Believe it or not, folks, the NFL season is much closer than you can possibly imagine. So close, in fact, that, if we're going to fit in every NFL team preview by the start of the season, we have to go this early. So there you have it.
Last year, we asked some of our favorite writers to opine why Their Favorite Team Was Better Than Yours. Ultimately, we found this constrictive, and it also might have killed James Frey. So this time, we've just asked them to just run free, talk about their team, their experience as a fan, their hopes, their dreams, their desires for oral sex. All our teams are now assigned; if you sent us an email and we didn't get back to you, we're sorry, and we accept your scorn. But today: New York Jets.
Your author is David Goodwillie, the author of the acclaimed memoir Seemed Like a Good Idea at the Time, for which he was named one of the "Best New Writers of 2006" by members of the Pen American Center.. His words are after the jump.
The fucking Jets. Seriously. Two years ago, they were supposed to challenge the Patriots for AFC supremacy, and they finished 4-12. Last season, rebuilding, they made the playoffs. Shockingly bad, surprisingly good, but never ever great. Not in my lifetime. Not yet.
I was one of the many who picked them to go nowhere last year. Injured quarterback. Retiring running back. New head coach and GM. Sure, most Jets fans were happy to see the backside of the Herm Edwards sideshow, but Eric Mangini seemed ill-suited for the job — a Belichick clone kicked off the muscular mothership for being out of shape. But a funny thing happened when Mangini arrived in New York. The Jets fell neatly into place. One by one, troublemakers like Ty Law and Justin McCareins were either shipped out of town or benched until they behaved. Those who remained began playing to their potential. And leaders emerged. Chad Pennington. Jonathan Vilma. Laveranues Coles. Mangini, it seemed, had inherited all of Belichick's stronger qualities (preparation, intelligence, an even temperment) and none of his weaker ones (the scary intensity, the door-knob personality, the stashed-away girlfriends). When Mangini appeared midseason on "Sesame Street" (a lovely counterpoint to the self-promoting Herm Edwards hour currently running on HBO), I knew the Jets had found their man.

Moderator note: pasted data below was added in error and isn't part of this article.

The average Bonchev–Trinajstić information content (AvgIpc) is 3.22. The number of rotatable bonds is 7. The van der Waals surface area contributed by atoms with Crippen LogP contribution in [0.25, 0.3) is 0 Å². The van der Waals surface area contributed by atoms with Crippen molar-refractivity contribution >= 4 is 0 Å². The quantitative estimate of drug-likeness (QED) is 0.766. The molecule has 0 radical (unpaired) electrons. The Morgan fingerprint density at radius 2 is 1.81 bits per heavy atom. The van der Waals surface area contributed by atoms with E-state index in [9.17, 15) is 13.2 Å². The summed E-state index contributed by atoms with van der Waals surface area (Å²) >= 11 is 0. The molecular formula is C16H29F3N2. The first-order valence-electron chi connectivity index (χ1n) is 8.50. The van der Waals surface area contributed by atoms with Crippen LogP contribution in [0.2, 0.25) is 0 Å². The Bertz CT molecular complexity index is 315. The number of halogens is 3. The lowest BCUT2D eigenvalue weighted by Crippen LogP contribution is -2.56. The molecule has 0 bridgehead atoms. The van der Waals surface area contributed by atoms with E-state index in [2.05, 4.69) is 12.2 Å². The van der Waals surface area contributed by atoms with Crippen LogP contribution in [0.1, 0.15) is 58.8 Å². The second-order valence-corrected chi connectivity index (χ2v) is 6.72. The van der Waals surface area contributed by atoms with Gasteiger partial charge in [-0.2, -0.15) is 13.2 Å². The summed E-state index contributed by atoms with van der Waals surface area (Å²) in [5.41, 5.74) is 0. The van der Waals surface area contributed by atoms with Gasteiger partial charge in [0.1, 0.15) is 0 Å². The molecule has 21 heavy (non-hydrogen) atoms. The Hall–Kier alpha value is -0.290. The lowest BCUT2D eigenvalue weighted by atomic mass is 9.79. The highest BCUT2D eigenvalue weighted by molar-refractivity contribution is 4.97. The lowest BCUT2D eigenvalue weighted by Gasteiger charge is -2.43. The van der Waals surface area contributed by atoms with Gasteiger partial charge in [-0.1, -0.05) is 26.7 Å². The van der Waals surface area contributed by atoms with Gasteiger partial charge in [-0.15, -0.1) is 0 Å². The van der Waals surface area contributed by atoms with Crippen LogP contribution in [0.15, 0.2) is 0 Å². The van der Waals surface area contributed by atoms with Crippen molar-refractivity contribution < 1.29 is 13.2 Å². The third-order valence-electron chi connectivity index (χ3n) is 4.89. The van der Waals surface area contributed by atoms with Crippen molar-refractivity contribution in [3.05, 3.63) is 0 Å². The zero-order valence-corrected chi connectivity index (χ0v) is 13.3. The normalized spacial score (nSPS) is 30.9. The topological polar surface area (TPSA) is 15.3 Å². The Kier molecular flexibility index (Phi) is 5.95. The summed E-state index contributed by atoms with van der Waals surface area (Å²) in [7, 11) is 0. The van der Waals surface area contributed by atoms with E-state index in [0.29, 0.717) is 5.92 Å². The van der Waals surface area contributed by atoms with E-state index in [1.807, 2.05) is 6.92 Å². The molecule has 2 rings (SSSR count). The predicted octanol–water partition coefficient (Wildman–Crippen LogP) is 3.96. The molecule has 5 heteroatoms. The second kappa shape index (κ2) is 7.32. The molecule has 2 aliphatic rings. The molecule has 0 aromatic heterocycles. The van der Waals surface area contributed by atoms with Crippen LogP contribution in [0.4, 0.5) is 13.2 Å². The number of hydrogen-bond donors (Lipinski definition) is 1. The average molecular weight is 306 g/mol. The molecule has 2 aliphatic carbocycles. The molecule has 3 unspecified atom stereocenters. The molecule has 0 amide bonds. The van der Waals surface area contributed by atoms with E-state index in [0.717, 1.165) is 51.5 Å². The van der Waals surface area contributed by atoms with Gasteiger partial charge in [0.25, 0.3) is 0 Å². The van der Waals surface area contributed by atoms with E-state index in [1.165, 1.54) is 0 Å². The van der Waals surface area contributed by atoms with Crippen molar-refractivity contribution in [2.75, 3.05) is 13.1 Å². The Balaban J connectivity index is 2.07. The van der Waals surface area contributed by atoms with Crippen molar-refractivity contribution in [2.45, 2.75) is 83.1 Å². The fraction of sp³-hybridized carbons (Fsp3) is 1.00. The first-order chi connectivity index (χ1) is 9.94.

But who are we kidding? The Patriots have won three Super Bowls under Belichick, and this year they look stronger than ever. And the Jets? In truth, no one has a clue. So far this preseason, the offensive has been fraught with controversy. Pennington has looked lackluster, and is clearly being challenged (though no one will admit as much) by the strong-armed Kellen Clemens. In the backfield, a similar competition is brewing between the already injured Thomas Jones, acquired in the off-season from Chicago (btw, how did the Bears win the NFC with Grossman and Jones?), and the flashy young speedster Leon Washington. But, as can only happen with the offbeat Jets, it's the offensive line that has stolen the headlines.
What the hell happened to Pete Kendall? The Jets' most reliable lineman signs a four-year contract last season, then suddenly holds out for an extra million. The last person to try that was Terrell Owens, and a few days ago Kendall met T.O.'s fate. Trading problem players is all well and good, but Kendall's sudden absence means that D'Brickashaw Ferguson and Nick Mangold need to come into their own right now. Like, next week. Otherwise, Pennington will be out for the season by October.
If the Jets make noise this year, it'll be the defense and special teams doing the shouting. They need some big games from the defensive line. They need Vilma and Eric Barton to have career years. They need first-round draft pick Darelle Revis (who remained unsigned for most of camp) to become a dominating cornerback as a rookie. And they need their Aussie punter Ben Graham and newly bulked-up kicker Mike Nugent to have Pro-Bowl seasons.
All of this might happen. And then again it might not. And that's the thing the Jets. They may be good. They may be bad. But over the years I've learned to be patient, so, like Pete Kendall, I'm holding out for something more. Greatness. Which means they'll probably trade me to Washington.